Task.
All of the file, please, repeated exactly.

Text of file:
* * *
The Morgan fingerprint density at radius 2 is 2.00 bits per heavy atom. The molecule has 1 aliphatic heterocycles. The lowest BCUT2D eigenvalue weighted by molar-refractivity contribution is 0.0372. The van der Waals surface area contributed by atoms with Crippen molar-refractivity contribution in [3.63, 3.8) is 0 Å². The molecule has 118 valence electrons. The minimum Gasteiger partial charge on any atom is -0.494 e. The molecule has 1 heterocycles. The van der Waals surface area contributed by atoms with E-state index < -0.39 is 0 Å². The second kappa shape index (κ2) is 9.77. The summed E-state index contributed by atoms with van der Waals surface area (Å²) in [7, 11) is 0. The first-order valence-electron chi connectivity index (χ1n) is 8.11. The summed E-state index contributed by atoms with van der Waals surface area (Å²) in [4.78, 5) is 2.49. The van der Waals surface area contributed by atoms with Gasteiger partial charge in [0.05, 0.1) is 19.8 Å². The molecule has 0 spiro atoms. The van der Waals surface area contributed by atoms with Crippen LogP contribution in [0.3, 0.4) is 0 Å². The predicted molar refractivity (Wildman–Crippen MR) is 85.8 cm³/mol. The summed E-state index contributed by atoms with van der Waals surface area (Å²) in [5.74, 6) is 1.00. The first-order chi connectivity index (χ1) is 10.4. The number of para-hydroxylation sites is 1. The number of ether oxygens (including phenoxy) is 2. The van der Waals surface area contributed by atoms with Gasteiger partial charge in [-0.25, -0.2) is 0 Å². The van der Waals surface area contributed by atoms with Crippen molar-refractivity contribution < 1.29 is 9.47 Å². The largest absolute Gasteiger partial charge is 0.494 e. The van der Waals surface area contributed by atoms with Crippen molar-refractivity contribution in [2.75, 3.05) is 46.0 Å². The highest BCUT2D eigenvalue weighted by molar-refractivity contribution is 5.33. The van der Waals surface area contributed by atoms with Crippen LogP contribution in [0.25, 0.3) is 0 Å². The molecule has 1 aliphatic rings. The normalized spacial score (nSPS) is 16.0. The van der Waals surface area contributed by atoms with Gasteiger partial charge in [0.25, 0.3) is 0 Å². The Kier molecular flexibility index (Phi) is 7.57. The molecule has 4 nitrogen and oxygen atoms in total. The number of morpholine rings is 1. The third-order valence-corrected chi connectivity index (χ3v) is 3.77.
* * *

The Morgan fingerprint density at radius 2 is 2.00 bits per heavy atom. The molecule has 1 aliphatic heterocycles. The lowest BCUT2D eigenvalue weighted by molar-refractivity contribution is 0.0372. The van der Waals surface area contributed by atoms with Crippen molar-refractivity contribution in [3.63, 3.8) is 0 Å². The molecule has 118 valence electrons. The minimum Gasteiger partial charge on any atom is -0.494 e. The molecule has 1 heterocycles. The van der Waals surface area contributed by atoms with E-state index < -0.39 is 0 Å². The second kappa shape index (κ2) is 9.77. The summed E-state index contributed by atoms with van der Waals surface area (Å²) in [7, 11) is 0. The first-order valence-electron chi connectivity index (χ1n) is 8.11. The summed E-state index contributed by atoms with van der Waals surface area (Å²) in [4.78, 5) is 2.49. The van der Waals surface area contributed by atoms with Gasteiger partial charge in [0.05, 0.1) is 19.8 Å². The molecule has 0 spiro atoms. The van der Waals surface area contributed by atoms with Crippen LogP contribution in [0.3, 0.4) is 0 Å². The predicted molar refractivity (Wildman–Crippen MR) is 85.8 cm³/mol. The summed E-state index contributed by atoms with van der Waals surface area (Å²) in [5.74, 6) is 1.00. The first-order chi connectivity index (χ1) is 10.4. The number of para-hydroxylation sites is 1. The number of ether oxygens (including phenoxy) is 2. The van der Waals surface area contributed by atoms with Gasteiger partial charge in [-0.25, -0.2) is 0 Å². The van der Waals surface area contributed by atoms with Crippen molar-refractivity contribution < 1.29 is 9.47 Å². The largest absolute Gasteiger partial charge is 0.494 e. The van der Waals surface area contributed by atoms with Crippen molar-refractivity contribution in [2.75, 3.05) is 46.0 Å². The highest BCUT2D eigenvalue weighted by molar-refractivity contribution is 5.33. The van der Waals surface area contributed by atoms with Crippen LogP contribution in [0.25, 0.3) is 0 Å². The molecule has 1 aliphatic rings. The normalized spacial score (nSPS) is 16.0. The van der Waals surface area contributed by atoms with Gasteiger partial charge in [0.25, 0.3) is 0 Å². The Kier molecular flexibility index (Phi) is 7.57. The molecule has 4 nitrogen and oxygen atoms in total. The number of morpholine rings is 1. The third-order valence-corrected chi connectivity index (χ3v) is 3.77.